Life After the Avant-Garde
Proletarian Realism, Proletarian Modernism
Pages 585 - 601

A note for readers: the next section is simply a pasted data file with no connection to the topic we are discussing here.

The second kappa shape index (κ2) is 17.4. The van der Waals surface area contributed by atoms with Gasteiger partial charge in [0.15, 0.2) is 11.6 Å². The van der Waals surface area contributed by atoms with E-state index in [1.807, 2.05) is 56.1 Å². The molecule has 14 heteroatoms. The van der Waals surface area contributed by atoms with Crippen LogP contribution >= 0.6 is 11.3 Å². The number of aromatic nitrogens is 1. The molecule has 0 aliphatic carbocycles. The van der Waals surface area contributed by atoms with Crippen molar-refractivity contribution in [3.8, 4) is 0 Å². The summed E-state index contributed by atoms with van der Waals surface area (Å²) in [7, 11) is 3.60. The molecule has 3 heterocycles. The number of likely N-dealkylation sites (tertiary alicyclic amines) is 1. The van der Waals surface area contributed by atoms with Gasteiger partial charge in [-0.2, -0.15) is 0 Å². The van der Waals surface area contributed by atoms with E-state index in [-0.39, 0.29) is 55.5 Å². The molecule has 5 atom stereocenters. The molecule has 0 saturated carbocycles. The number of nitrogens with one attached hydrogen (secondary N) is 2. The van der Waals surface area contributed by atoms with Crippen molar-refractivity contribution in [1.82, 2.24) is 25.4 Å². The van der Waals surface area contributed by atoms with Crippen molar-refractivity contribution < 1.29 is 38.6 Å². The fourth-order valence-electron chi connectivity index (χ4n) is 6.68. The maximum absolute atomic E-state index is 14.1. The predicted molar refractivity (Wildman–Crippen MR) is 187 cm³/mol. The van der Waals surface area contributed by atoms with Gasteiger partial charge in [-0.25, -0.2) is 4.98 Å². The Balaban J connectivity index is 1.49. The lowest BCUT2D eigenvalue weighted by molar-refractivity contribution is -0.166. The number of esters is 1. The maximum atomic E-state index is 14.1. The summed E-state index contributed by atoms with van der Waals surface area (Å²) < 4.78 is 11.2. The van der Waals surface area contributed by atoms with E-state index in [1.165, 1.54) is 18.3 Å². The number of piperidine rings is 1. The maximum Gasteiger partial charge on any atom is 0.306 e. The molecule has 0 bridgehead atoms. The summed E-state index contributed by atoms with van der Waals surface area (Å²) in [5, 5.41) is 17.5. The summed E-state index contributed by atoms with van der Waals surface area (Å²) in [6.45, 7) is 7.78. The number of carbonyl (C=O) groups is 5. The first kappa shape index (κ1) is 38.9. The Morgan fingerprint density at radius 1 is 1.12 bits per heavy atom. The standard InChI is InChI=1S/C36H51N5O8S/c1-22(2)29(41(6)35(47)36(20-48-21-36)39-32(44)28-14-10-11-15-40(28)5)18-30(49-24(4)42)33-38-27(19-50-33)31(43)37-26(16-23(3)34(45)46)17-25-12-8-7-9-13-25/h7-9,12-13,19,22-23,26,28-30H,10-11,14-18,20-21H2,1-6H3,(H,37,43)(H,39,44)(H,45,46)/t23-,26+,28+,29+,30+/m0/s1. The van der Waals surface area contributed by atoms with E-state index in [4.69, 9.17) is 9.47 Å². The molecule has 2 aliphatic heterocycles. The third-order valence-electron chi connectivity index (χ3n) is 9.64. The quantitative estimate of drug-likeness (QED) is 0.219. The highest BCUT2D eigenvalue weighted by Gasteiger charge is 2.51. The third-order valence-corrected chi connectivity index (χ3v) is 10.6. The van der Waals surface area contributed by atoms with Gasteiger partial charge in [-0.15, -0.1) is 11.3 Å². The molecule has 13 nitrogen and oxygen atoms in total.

This essay analyzes the category of “life” as mobilized by proletarian writing, and through this analysis explores proletarian realism’s relation to Marxism and the avant-garde. Surveying the commitment to everyday life, inherited from avant-gardism, in the work of Michael Gold, Jack Conroy and Langston Hughes, the essay investigates the relation of two central modes of its expression: testimony and allegory. From here the claim is that proletarian realism’s everyday life was defined by two Marxist commitments: to relation and to purpose. In the case of the first, testimony and allegory are brought together to connect the immediate embodied particulars of working life to the wider processes that enforce them. In the second, they are brought together to mobilize this relation towards action. Here we see a bifurcation: on the one hand, we encounter writing that, anxious to mold its particulars into a meaningful whole, attempts to fix them into an overarching economy in danger of draining its evocations of everyday life of vitality; on the other, we see writing that makes purpose a subject for thought and literary form and carries everyday life’s dynamism over into committed literary expression.
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